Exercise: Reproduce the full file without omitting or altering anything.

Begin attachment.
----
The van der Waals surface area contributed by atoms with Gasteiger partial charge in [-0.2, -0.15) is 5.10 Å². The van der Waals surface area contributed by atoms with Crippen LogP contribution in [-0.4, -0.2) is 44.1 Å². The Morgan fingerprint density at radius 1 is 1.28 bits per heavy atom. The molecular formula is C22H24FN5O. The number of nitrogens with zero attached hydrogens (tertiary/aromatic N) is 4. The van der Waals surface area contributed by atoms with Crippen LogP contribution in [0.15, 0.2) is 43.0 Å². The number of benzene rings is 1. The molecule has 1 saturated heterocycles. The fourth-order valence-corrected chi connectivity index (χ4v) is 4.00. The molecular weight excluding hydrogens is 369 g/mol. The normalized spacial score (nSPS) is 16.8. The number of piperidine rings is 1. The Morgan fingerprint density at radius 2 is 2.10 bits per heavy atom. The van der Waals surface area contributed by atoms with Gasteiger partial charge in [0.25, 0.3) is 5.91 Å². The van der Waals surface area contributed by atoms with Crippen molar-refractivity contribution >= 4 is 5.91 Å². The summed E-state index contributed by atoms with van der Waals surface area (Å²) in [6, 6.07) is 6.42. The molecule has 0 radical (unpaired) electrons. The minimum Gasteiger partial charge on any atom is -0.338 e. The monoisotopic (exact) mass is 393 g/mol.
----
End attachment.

The van der Waals surface area contributed by atoms with Gasteiger partial charge in [-0.2, -0.15) is 5.10 Å². The van der Waals surface area contributed by atoms with Crippen LogP contribution in [-0.4, -0.2) is 44.1 Å². The Morgan fingerprint density at radius 1 is 1.28 bits per heavy atom. The molecular formula is C22H24FN5O. The number of nitrogens with zero attached hydrogens (tertiary/aromatic N) is 4. The van der Waals surface area contributed by atoms with Crippen LogP contribution in [0.15, 0.2) is 43.0 Å². The number of benzene rings is 1. The molecule has 1 saturated heterocycles. The fourth-order valence-corrected chi connectivity index (χ4v) is 4.00. The molecular weight excluding hydrogens is 369 g/mol. The normalized spacial score (nSPS) is 16.8. The number of piperidine rings is 1. The Morgan fingerprint density at radius 2 is 2.10 bits per heavy atom. The van der Waals surface area contributed by atoms with Gasteiger partial charge in [0.25, 0.3) is 5.91 Å². The van der Waals surface area contributed by atoms with Crippen molar-refractivity contribution >= 4 is 5.91 Å². The summed E-state index contributed by atoms with van der Waals surface area (Å²) in [6, 6.07) is 6.42. The molecule has 0 radical (unpaired) electrons. The minimum Gasteiger partial charge on any atom is -0.338 e. The monoisotopic (exact) mass is 393 g/mol.